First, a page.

Investment bank BMO Capital Markets this week made some changes to its metals and mining outlook for the second half of the year, raising expectations pretty much across the board.
BMO raised its H2-2021 estimates for most base metals with nickel, aluminum, zinc and lead forecasts adjusted upwards by 7– 8%.
Cobalt prices are expected to end the year higher on the back of a strong cyclical and structural demand outlook, and the bank has also become more bullish on nickel, now expecting a deficit in 2021 vs its expectations of a 100kt surplus prior.
Even iron ore prices – which have been defying gravity above $200 a tonne this year – were upgraded. BMO pared back the pace of its forecasted decline for the steelmaking raw material and also gave hard coking coal a big bump, raising its forecast by 14%.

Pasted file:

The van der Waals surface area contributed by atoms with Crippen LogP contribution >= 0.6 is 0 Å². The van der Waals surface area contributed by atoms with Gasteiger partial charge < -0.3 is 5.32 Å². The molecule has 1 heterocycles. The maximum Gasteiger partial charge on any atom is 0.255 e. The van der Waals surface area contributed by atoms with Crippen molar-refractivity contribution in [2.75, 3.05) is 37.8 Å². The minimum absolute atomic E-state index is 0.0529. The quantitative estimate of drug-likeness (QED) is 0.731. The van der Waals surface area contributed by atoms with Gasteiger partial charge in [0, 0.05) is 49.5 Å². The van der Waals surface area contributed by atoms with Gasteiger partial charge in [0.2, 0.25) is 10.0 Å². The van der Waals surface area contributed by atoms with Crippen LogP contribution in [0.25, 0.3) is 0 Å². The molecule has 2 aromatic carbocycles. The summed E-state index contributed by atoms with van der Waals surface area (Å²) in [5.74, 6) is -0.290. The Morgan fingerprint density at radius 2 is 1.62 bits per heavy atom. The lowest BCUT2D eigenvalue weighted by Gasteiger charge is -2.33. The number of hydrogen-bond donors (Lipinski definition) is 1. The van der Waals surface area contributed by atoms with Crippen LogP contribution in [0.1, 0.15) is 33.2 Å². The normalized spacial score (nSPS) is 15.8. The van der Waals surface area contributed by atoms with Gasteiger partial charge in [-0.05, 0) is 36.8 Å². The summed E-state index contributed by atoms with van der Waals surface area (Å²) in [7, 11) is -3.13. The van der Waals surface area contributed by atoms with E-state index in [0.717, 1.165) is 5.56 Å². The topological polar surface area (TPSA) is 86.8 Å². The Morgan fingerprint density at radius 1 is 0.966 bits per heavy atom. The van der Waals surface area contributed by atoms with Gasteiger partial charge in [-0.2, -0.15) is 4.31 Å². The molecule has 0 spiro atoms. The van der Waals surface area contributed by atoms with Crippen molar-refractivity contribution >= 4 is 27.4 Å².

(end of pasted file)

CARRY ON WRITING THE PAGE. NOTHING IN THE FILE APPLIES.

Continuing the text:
So far so good. With prices for all commodities running hard over the past year – figure 1 – some moderation over the rest of the year is to be expected:
“With global industrial production growth rates now having peaked, across industrial metals the focus across base metals and bulk commodities is now shifting towards duration of prices being maintained at current elevated levels. Demand momentum is starting to wane, which is the dominant factor behind expected declines from spot prices by year-end. However, across supply chains a combination of pandemic-related issues and logistical constraints means that replenishing inventories at end users is set to take longer.”
But comparing today’s prices with BMO’s forecasts just a short year from now is, in a word, sobering.